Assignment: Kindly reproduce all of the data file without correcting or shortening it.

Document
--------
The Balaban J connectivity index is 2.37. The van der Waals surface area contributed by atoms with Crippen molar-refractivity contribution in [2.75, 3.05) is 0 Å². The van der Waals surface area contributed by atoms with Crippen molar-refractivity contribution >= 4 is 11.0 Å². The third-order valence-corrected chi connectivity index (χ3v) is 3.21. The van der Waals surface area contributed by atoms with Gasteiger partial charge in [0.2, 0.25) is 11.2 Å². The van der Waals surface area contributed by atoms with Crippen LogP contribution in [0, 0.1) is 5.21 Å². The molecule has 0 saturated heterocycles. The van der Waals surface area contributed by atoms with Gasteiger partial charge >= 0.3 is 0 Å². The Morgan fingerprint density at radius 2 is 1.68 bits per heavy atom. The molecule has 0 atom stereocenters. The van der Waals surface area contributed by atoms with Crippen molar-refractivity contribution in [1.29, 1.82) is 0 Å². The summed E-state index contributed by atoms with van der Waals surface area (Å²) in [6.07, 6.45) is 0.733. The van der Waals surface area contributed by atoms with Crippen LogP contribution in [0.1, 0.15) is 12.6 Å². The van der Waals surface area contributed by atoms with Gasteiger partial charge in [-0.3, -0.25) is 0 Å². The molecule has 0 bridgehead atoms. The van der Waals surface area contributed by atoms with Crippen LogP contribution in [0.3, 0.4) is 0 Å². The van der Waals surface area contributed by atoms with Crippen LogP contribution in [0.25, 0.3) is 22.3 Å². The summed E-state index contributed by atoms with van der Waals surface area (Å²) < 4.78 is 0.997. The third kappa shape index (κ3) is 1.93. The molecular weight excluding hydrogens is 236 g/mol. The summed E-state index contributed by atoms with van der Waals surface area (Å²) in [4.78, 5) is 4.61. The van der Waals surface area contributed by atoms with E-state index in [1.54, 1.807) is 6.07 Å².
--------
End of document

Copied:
The Balaban J connectivity index is 2.37. The van der Waals surface area contributed by atoms with Crippen molar-refractivity contribution in [2.75, 3.05) is 0 Å². The van der Waals surface area contributed by atoms with Crippen molar-refractivity contribution >= 4 is 11.0 Å². The third-order valence-corrected chi connectivity index (χ3v) is 3.21. The van der Waals surface area contributed by atoms with Gasteiger partial charge in [0.2, 0.25) is 11.2 Å². The van der Waals surface area contributed by atoms with Crippen LogP contribution in [0, 0.1) is 5.21 Å². The molecule has 0 saturated heterocycles. The van der Waals surface area contributed by atoms with Gasteiger partial charge >= 0.3 is 0 Å². The Morgan fingerprint density at radius 2 is 1.68 bits per heavy atom. The molecule has 0 atom stereocenters. The van der Waals surface area contributed by atoms with Crippen molar-refractivity contribution in [1.29, 1.82) is 0 Å². The summed E-state index contributed by atoms with van der Waals surface area (Å²) in [6.07, 6.45) is 0.733. The van der Waals surface area contributed by atoms with Crippen LogP contribution in [0.1, 0.15) is 12.6 Å². The van der Waals surface area contributed by atoms with Gasteiger partial charge in [-0.3, -0.25) is 0 Å². The molecule has 0 bridgehead atoms. The van der Waals surface area contributed by atoms with Crippen LogP contribution in [0.3, 0.4) is 0 Å². The van der Waals surface area contributed by atoms with Crippen LogP contribution in [0.25, 0.3) is 22.3 Å². The summed E-state index contributed by atoms with van der Waals surface area (Å²) < 4.78 is 0.997. The third kappa shape index (κ3) is 1.93. The molecular weight excluding hydrogens is 236 g/mol. The summed E-state index contributed by atoms with van der Waals surface area (Å²) in [4.78, 5) is 4.61. The van der Waals surface area contributed by atoms with E-state index in [1.54, 1.807) is 6.07 Å².